Wednesday, March 23, 2016

Proper Parameters for Neuropsychological IME Addressed by Pennsylvania Superior Court

In its recent decision in the case of Shearer v. Hafer, No. 665 MDA 2015 (Pa. Super. March 9, 2016 Panella, J. Ott, J., and Jenkins, J.) (Op. by Panella, J.), the Pennsylvania Superior Court affirmed a trial court’s granting of a Defendant’s Motion for a Protective Order prohibiting the presence of third party observers during the standardized test portion of a neuropsychological evaluation.  

According to the Opinion, this matter arose out of a motor vehicle accident.   Among the injuries claimed by the Plaintiff was cognitive harm allegedly triggered by the accident.   The Plaintiff treated with a neuropsychologist and, during that treatment, the Plaintiff’s treating neuropsychologist employed standardized testing procedures that were conducted without the presence of the Plaintiff’s attorney or any other third party.  

During the course of the litigation, the defense hired a doctor to complete an independent neuropsychological examination.   Plaintiff’s counsel demanded to be present during all components of the neuropsychological examination.   The IME doctor objected to this request, including the Plaintiff’s counsel’s request to audio tape the testing evaluation.   The IME doctor pointed to an official statement of the National Academy of Neuropsychology as indicating that third party presence and/or audio taping during testing may represent a threat to the validity and reliability of the test data.   The IME doctor indicated that he would allow the Plaintiff’s attorney to be present during the interview portion of the examination.  However, the IME doctor would not permit either the presence of the Plaintiff’s counsel and the audio taping during the standardize test phase of the neuropsychological evaluation.

This proposed compromise by the IME doctor was not acceptable to Plaintiff’s counsel.  

The issue then came before the trial court, which entered an Order granting the Defendant’s request for protective order.  That order stated that, although Plaintiff’s counsel could be present during the preliminary interview phase of the neuropsychological examination, no individual was allowed in the evaluation room with the Plaintiff and the IME doctor during the phase of the evaluation that involves standardize testing.   The order further provided that no recording device would be permitted in the evaluation room.  

The Superior Court noted that there was no Pennsylvania appellate court decision directly on point that addressed a litigant’s right to counsel during a psychological examination.   As noted, on appeal, the Pennsylvania Superior Court ruled that, pursuant to Pa. R.C.P. 4012, the trial court had the discretion to enter the order at issue.  The court also found support for the trial court’s decision under Pa. R.C.P. 4010, pertaining to Physical and Mental Examination of Person.  

The Superior Court also noted that, although there was “no case law [that] address of the application of Rule 4012 to Rule 4010,” the court noted that an explanatory commenting 1978 amendment to Rule 4012 stressed that the amendment provides a comprehensive Rule which covers all depositions and all discovery.   Accordingly, the court ruled that it appeared that the legislature intended that Rule 4012 would empower the trial court with discretion to issue protective orders in various discovery procedures, including, specifically, the power to limit the number of individuals present at an independent medical or psychological examination.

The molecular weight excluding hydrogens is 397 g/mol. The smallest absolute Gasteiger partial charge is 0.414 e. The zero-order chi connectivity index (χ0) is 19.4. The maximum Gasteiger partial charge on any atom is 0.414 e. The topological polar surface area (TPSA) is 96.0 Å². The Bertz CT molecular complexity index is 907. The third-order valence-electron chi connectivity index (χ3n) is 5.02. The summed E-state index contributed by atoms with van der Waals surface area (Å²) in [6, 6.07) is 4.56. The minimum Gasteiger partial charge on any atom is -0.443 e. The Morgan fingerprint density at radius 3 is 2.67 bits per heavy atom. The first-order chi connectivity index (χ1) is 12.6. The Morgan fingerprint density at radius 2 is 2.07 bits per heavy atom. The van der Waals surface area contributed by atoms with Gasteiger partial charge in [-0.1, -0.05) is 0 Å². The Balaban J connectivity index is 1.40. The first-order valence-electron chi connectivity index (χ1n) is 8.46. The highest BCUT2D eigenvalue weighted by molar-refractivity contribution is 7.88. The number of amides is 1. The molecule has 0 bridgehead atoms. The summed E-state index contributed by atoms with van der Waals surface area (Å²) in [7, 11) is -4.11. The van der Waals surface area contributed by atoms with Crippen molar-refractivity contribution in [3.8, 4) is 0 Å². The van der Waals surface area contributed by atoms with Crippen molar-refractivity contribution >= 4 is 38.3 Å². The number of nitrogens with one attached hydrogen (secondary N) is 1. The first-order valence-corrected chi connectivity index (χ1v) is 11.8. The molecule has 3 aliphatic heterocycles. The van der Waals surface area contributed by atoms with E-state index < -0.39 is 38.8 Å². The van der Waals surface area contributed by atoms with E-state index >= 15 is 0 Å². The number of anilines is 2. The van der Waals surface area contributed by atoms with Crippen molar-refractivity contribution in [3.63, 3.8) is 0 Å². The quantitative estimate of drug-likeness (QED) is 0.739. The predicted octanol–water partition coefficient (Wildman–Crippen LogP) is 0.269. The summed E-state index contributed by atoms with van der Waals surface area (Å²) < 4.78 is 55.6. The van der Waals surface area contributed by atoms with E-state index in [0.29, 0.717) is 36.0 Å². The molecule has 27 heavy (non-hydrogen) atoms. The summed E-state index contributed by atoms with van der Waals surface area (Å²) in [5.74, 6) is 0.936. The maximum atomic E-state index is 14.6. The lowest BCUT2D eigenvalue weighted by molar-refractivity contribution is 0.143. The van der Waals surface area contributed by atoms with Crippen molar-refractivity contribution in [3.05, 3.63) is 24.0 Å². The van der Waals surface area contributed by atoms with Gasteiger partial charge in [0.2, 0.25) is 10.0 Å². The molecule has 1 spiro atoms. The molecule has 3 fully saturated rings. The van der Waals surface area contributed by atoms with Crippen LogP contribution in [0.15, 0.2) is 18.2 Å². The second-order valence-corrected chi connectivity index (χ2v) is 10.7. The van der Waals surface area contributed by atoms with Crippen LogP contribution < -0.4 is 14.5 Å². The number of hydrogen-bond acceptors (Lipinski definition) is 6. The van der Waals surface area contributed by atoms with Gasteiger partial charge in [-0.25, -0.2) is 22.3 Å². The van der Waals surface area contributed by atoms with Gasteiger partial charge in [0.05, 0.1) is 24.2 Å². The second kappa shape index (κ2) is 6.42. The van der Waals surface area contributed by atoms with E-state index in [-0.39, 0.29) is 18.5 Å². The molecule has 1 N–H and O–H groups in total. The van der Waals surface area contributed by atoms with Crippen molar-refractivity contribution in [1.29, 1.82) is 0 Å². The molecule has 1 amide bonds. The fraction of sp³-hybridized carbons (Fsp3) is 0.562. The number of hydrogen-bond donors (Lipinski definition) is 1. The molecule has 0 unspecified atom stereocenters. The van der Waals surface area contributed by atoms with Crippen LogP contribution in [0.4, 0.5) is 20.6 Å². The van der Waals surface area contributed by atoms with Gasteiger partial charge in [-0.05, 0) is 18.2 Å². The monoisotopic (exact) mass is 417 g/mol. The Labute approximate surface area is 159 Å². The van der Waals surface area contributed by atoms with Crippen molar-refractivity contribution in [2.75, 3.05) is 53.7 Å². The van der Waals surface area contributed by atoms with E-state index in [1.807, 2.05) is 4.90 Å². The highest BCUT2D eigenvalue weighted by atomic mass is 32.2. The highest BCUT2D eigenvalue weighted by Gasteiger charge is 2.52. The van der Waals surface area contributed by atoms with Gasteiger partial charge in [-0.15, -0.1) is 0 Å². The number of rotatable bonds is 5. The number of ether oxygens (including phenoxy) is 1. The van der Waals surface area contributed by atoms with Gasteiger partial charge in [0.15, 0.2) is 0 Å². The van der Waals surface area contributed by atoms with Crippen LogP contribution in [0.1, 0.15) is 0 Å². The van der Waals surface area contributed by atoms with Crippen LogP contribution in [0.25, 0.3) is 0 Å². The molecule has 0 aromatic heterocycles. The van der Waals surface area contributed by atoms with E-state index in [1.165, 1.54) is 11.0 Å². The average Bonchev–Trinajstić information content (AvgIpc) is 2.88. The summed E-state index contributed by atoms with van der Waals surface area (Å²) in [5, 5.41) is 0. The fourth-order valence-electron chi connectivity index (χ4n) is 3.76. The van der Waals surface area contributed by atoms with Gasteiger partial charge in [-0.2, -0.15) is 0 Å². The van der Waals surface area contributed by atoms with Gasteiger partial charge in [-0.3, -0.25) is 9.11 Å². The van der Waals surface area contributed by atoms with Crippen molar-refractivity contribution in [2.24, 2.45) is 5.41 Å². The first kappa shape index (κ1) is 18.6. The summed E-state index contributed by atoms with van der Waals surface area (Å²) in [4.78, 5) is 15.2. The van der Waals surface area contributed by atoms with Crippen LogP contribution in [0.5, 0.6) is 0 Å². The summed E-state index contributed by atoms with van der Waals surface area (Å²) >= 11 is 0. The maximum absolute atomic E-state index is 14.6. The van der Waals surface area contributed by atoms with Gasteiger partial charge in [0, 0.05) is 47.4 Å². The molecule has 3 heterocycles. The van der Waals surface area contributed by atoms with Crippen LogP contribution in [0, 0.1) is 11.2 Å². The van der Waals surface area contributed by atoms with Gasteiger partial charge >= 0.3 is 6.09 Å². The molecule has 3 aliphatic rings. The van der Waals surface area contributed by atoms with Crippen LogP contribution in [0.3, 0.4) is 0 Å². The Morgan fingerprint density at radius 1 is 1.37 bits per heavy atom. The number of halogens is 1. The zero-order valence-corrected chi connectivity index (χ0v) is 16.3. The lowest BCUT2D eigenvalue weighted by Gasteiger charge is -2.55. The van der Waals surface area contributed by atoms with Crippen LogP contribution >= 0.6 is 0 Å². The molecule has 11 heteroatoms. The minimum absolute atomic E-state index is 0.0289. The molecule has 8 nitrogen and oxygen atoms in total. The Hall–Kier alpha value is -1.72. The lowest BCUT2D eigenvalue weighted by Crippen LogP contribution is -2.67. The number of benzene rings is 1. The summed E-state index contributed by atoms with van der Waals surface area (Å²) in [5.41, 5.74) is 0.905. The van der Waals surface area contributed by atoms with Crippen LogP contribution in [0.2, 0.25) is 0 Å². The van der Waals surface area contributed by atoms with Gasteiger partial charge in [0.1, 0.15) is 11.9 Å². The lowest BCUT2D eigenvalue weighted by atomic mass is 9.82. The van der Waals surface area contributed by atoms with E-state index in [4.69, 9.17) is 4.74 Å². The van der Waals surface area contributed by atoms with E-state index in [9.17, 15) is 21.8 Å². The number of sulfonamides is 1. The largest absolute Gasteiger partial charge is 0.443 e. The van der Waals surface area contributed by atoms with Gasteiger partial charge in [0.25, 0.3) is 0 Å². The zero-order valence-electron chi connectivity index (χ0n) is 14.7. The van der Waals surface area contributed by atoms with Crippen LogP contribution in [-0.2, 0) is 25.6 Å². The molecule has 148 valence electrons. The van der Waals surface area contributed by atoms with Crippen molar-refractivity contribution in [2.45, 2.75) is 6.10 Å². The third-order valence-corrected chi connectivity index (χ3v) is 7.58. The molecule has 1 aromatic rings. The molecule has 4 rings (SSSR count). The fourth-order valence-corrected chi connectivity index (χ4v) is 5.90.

The Superior Court went on to note that Rule 4012 did not empower the trial court to issue protective orders carte blanche.  Rather, the moving party still had the burden of showing “good cause” for the issuance of a protective order.   The court noted that the good cause standard “strikes an appropriate balance between competing interests, including a litigant’s privacy interest (however they be defined)…. and the court’s obligation to administer justice efficiently and prevent abuse of the discovery process.”   See Op. at 11 [citation omitted].  

Here, the Superior Court found that the Defendants had established good cause for the trial court’s issuance of the protective order.  In the end, the Superior Court found that the trial court’s decision represented a fair and thoughtful balance of both the patient’s interests and the presence of counsel during a neuropsychological examination and the court’s obligation to administer justice efficiently and to prevent abuse of the discovery process.   See Op. 12.   As such, the trial court’s order was affirmed as the Superior Court found no abuse of the trial court’s discretion in this regard. 

Anyone desiring a copy of this decision may click this LINK.

Additional Commentary: For one of the first decisions on this same issue with the same result (which decision actually predates and is cited by the trial court in its decision in Shearer), see Lackwanna County Judge Carmen D. Minora’s Opinion in the case of Marion v. Lukaitis in this Tort Talk post HERE.

UPDATE:  This decision was later vacated by the Pennsylvania Supreme Court who ruled that the Superior Court erred in considering the appeal in the first place as the trial court's order was not an appealable order as of right under Pa.R.A.P. 313 where the trial court's order only met one of the three prongs of the collateral order doctrine. 

To view this decision by the Pennsylvania Supreme Court, click HERE.  The Concurring Opinion by Justice Wecht, and the Dissenting Opinion by Justice Mundy are not Linked here.

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